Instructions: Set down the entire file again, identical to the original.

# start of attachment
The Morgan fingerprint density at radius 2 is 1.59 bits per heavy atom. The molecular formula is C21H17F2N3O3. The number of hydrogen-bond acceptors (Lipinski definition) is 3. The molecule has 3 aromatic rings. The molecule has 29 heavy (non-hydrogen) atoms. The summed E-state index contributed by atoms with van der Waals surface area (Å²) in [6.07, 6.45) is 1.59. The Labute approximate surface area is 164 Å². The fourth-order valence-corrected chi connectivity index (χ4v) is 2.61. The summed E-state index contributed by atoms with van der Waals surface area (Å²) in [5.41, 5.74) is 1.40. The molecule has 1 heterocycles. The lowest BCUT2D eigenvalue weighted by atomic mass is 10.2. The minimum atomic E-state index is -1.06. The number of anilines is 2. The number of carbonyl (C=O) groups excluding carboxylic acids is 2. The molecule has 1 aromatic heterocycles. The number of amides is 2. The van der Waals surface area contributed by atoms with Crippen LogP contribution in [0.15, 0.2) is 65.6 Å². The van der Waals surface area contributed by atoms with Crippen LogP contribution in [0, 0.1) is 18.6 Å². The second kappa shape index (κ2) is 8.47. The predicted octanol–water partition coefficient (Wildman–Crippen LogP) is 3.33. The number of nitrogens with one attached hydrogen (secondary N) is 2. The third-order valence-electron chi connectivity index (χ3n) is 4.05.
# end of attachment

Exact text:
The Morgan fingerprint density at radius 2 is 1.59 bits per heavy atom. The molecular formula is C21H17F2N3O3. The number of hydrogen-bond acceptors (Lipinski definition) is 3. The molecule has 3 aromatic rings. The molecule has 29 heavy (non-hydrogen) atoms. The summed E-state index contributed by atoms with van der Waals surface area (Å²) in [6.07, 6.45) is 1.59. The Labute approximate surface area is 164 Å². The fourth-order valence-corrected chi connectivity index (χ4v) is 2.61. The summed E-state index contributed by atoms with van der Waals surface area (Å²) in [5.41, 5.74) is 1.40. The molecule has 1 heterocycles. The lowest BCUT2D eigenvalue weighted by atomic mass is 10.2. The minimum atomic E-state index is -1.06. The number of anilines is 2. The number of carbonyl (C=O) groups excluding carboxylic acids is 2. The molecule has 1 aromatic heterocycles. The number of amides is 2. The van der Waals surface area contributed by atoms with Crippen LogP contribution in [0.15, 0.2) is 65.6 Å². The van der Waals surface area contributed by atoms with Crippen LogP contribution in [0, 0.1) is 18.6 Å². The second kappa shape index (κ2) is 8.47. The predicted octanol–water partition coefficient (Wildman–Crippen LogP) is 3.33. The number of nitrogens with one attached hydrogen (secondary N) is 2. The third-order valence-electron chi connectivity index (χ3n) is 4.05.